It's been more than two weeks since I've been able to post because we were again traveling, this time going 3,100 miles plus (4,988K) - from Central Florida to Kansas City to Mason City and Clear Lake, Iowa, back to Kansas City, and home. Our trip was to return grandson #3, Aesa to his family, and see my dad and sister in Kansas City; and attend Dan's 51st high school class reunion in Mason City, Iowa. We've had our fill of highway time - more semi-trucks than automobiles on the roads! - and "kickback" food at Drury Inns.

I couldn't believe my luck when I discovered that our arrival in Kansas City coincided with the Thursday evening (August 12) meeting of the Kansas City Modern Quilt Guild (KCMQG), and that their guest presenters were Jenny Pedigo and her sister Helen Robinson of Sew Kind of Wonderful! How timely that in another eight days I'll be teaching two Quick Curve Ruler workshops, made by Sew Kind of Wonderful (SKoW)! 
R: Jenny Pedigo L: Helen Robinson

Jenny and I "know" each other through swapping emails, so it was a treat for us to meet in person and share a hug. I've made several SKoW quilt patterns, and for Show and Tell shared the "Metro Curves" quilt I made in 2015 and gifted to my daughter.
Metro Waves, 53" X 71"

Interestingly, this was the first time KCMQG had an in-person meeting since pre-COVID-19. About 65 people attended the meeting with many mask-wearers (like me), and more than 20 people on Zoom. I enjoyed seeing how they ran their meeting (very efficiently) so Zoom attendees could see each quilter and her Show and Tell quilt; and see Jenny and Helen, and their quilts.

These are a few of the Sew Kind of Wonderful quilts that were new to me. 

"Flower Pop" is really pretty in person and is cut using their new Wonder Curve Ruler.

These "Diamond Daze" quilts are cut using their new Quick Straight Ruler. 

While at the meeting, I also got to visit - too briefly - with my Kansas City friend Carla @lollyquiltz who I haven't connected with since before the pandemic. 

Then, it was time to head to Iowa. Though we were in Iowa when the Iowa State Fair began - one of a few things I still very much miss about Iowa - we didn't have time to attend. But I got a kick out of all the Interstate message boards in the Des Moines area that had this admonition: "Buckle up, Butter Cow." 

I laughed out loud. For those of you who haven't had the privilege of attending an Iowa State Fair, a fair tradition in the Dairy Barn is to display sculptures made from butter. The state fair butter cow is iconic. 

Another thing I adore seeing in Iowa is wind turbines, and since living there (more than nine years ago now) many more have been added to the Iowa countryside. 

I took many more pictures than these 'cause I love them so much!

There's something about them that's so mesmerizing. 

If I lived within sight of a wind turbine, I'm sure I'd find myself wasting days, staring at it dreamily.

This area along Iowa Highway 18 was a staging field of wind turbine pieces and parts.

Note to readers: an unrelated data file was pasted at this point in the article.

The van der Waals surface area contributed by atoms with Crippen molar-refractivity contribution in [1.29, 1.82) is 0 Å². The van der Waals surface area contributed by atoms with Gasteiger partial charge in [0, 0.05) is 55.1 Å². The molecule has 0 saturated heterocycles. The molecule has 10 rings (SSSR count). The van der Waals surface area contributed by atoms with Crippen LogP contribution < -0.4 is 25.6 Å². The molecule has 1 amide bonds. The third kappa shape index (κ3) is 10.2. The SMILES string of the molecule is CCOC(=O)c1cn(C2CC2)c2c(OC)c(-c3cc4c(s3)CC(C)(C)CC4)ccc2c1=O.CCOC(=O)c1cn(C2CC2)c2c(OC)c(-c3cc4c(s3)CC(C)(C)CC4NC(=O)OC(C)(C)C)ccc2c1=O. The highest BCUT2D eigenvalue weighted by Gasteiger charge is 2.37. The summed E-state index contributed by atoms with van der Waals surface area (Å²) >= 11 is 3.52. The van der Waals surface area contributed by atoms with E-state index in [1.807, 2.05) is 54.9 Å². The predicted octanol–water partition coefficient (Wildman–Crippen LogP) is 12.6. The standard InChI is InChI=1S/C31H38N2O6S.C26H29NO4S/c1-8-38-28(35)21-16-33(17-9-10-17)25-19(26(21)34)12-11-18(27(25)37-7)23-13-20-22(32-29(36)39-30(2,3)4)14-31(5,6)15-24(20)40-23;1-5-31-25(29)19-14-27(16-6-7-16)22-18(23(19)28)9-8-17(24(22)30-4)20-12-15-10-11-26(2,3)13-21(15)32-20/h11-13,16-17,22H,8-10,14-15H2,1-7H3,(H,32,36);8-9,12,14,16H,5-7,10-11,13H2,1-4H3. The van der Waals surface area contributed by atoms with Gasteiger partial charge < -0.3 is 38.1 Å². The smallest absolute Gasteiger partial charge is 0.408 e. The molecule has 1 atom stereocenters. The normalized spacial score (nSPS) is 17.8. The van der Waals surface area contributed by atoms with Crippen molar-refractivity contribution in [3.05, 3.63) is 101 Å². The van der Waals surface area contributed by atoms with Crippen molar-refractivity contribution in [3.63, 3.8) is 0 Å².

Clear Lake, Iowa is where we stayed in an Air B&B with Dan's high school classmate and his wife who live in Buffalo, Minnesota. We had a great time with them. 

Our little Air B&B house was a short walk away from the Surf Ballroom, another Iowa icon.

It's on the National Historic Registry, and is synonymous with rock 'n roller Buddy Holly who died in an wintery Iowa plane crash.

Nearby Mason City is where the fellas went to high school (their graduating class was 600+), and where two evenings of reunion activities happened - at the Moose Lodge, and the Olson Building at the North Iowa Fairgrounds. About 225 alums attended, so with guests, it was a good turnout. 

Mason City has greatly changed since I lived there in 1971, and Dan and I met. 

Artwork on the old downtown buildings reflect the influence of Frank Lloyd Wright who built several homes and commercial buildings in Mason City. 

Even this utility box at a street corner looked pretty darned cool!

All those miles in the car meant audiobook listening and English paper piecing for me. This is the only quilt-y making I have to show for the past two weeks - 6 blossoms and 8 crosses pieced for my Prudence Quilt. 

I have much more making ahead! Hopefully my next blog post will be back to more typical, work-from-home projects. 

Book Recommendation
The Last Thing He Told Me 
by Laura Dave begins intriguingly.

Hannah, a professional wood-turner whose life has been formed by the grandfather who raised her, is married to Owen, a coder for a tech company. Their family includes Owen's 16 year-old daughter, Bailey, who Hannah is trying to develop a relationship with. When Owen doesn't return home from work, and Hannah receives a cryptic note in Owen's handwriting that says simply, "protect her," Hannah is compelled to find out why he isn't coming home, what has happened to him, and what she should do.

The story follows Hannah's investigative efforts that take her and Bailey to Austin Texas (it was fun relating to visual descriptions of the city), a US Marshall, and knowledge that forces Hannah to make a choice if she is to do as Owen asked. Though the story is compelling, the ending left me wanting a different finale.